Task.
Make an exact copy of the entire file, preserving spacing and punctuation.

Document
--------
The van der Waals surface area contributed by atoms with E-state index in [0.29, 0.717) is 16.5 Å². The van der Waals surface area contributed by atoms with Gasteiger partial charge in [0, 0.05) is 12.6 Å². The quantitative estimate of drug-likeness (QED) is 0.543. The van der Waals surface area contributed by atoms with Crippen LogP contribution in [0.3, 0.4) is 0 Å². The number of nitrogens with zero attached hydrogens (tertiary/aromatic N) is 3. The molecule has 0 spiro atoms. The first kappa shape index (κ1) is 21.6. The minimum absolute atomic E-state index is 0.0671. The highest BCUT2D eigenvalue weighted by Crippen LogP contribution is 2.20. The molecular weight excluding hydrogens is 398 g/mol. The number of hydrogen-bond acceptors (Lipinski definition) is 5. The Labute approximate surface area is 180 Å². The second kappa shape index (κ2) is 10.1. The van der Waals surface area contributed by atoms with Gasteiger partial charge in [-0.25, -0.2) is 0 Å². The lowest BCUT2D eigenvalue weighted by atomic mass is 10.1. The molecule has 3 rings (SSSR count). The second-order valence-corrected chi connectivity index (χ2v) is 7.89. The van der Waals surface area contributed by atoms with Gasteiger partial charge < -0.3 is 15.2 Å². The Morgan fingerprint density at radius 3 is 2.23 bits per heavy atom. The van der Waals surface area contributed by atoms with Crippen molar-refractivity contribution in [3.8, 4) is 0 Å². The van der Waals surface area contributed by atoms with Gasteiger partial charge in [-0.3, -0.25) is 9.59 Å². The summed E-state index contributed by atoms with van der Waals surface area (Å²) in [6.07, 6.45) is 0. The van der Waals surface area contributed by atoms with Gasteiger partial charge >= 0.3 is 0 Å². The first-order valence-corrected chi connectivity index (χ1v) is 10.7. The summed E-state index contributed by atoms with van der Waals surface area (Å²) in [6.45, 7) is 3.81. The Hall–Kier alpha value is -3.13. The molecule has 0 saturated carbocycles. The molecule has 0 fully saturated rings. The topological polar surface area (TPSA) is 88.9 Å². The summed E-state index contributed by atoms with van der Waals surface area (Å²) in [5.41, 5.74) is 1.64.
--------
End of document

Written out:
The van der Waals surface area contributed by atoms with E-state index in [0.29, 0.717) is 16.5 Å². The van der Waals surface area contributed by atoms with Gasteiger partial charge in [0, 0.05) is 12.6 Å². The quantitative estimate of drug-likeness (QED) is 0.543. The van der Waals surface area contributed by atoms with Crippen LogP contribution in [0.3, 0.4) is 0 Å². The number of nitrogens with zero attached hydrogens (tertiary/aromatic N) is 3. The molecule has 0 spiro atoms. The first kappa shape index (κ1) is 21.6. The minimum absolute atomic E-state index is 0.0671. The highest BCUT2D eigenvalue weighted by Crippen LogP contribution is 2.20. The molecular weight excluding hydrogens is 398 g/mol. The number of hydrogen-bond acceptors (Lipinski definition) is 5. The Labute approximate surface area is 180 Å². The second kappa shape index (κ2) is 10.1. The van der Waals surface area contributed by atoms with Gasteiger partial charge in [-0.25, -0.2) is 0 Å². The lowest BCUT2D eigenvalue weighted by atomic mass is 10.1. The molecule has 3 rings (SSSR count). The second-order valence-corrected chi connectivity index (χ2v) is 7.89. The van der Waals surface area contributed by atoms with Gasteiger partial charge < -0.3 is 15.2 Å². The Morgan fingerprint density at radius 3 is 2.23 bits per heavy atom. The van der Waals surface area contributed by atoms with Crippen molar-refractivity contribution in [3.8, 4) is 0 Å². The van der Waals surface area contributed by atoms with Gasteiger partial charge in [-0.3, -0.25) is 9.59 Å². The summed E-state index contributed by atoms with van der Waals surface area (Å²) in [6.07, 6.45) is 0. The van der Waals surface area contributed by atoms with Gasteiger partial charge >= 0.3 is 0 Å². The first-order valence-corrected chi connectivity index (χ1v) is 10.7. The summed E-state index contributed by atoms with van der Waals surface area (Å²) in [6.45, 7) is 3.81. The Hall–Kier alpha value is -3.13. The molecule has 0 saturated carbocycles. The molecule has 0 fully saturated rings. The topological polar surface area (TPSA) is 88.9 Å². The summed E-state index contributed by atoms with van der Waals surface area (Å²) in [5.41, 5.74) is 1.64.